A family helped out of an overturned vehicle by George Zimmerman canceled a news conference Wednesday because of safety concerns, according to Zimmerman's attorney Mark O'Mara, who also insisted the incident wasn't staged.
"They were very worried and I think were advised by some family and friends that they really should not get involved with anything having to do with George Zimmerman," O'Mara told reporters gathered outside his office in Orlando, Florida. "That's really sad that they can't even say that George did something good for them because people out there believe that he's still so toxic even though he's been acquitted."
The incident, which occurred on July 17, involved two parents and two children in a blue Ford Explorer SUV that had traveled off the road and rolled over at around 5:45 p.m. ET, according to the Seminole County Sheriff's Office. Zimmerman was not a witness to the accident, but worked with another man to remove the family from the vehicle. Nobody reported any injuries and Zimmerman left after making contact with a deputy.
O'Mara addressed speculation that the incident may have been a hoax.
"Those who want to believe it was staged, they can go right ahead and believe that," O'Mara said. "They can believe the Earth is still flat or that the Earth is still the center of the universe. It just happens not to be true ... I will acknowledge that it was awfully coincidental, four or five days after the verdict, but it was not set up or staged."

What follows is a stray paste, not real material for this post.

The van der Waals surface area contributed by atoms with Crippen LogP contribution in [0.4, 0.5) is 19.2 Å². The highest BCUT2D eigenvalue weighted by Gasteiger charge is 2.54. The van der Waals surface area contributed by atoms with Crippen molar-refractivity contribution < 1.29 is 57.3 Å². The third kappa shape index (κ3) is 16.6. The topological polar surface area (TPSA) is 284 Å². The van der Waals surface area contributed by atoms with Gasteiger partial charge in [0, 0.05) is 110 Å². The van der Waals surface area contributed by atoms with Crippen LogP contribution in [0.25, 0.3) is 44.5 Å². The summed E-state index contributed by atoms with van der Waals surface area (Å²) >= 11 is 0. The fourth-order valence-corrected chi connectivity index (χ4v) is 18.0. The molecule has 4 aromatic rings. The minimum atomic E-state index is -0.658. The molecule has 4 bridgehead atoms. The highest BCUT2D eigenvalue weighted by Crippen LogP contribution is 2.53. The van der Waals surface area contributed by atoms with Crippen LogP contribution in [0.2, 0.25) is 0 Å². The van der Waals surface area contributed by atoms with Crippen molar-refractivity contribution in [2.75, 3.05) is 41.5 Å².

O'Mara gave some additional details about Zimmerman's role in helping the family after the crash.
"They came up to the car, which was teetering a bit," O'Mara said. "So they were securing the car, making sure it didn't move and were also helping them get out of the car -- getting the door open, or window open, and getting them out."
The attorney also said that the family had only one request now: That they be left in peace.
"Those people want their privacy and they deserve it. They are not a part of this case, were never a part of this case. It happened to be an incidental event that George helped them out in ... leave them be," O'Mara said.
Zimmerman hasn't made any public appearances since being declared a free man on July 13 by a jury of all women. He had been charged with second-degree murder for killing an unarmed Trayvon Martin in Sanford, Florida, on February 26, 2012. The 17-year-old was walking through Zimmerman's neighborhood that night when Zimmerman saw him and told police that he looked suspicious. The two got into an altercation, and Zimmerman said he was forced to draw his gun and shoot Martin in self-defense.
O'Mara said that this latest incident just shows that Zimmerman is still the same man he was before he fatally shot Martin.
"George did what I think most people would do -- he got out and helped people in need. That's who he's always been."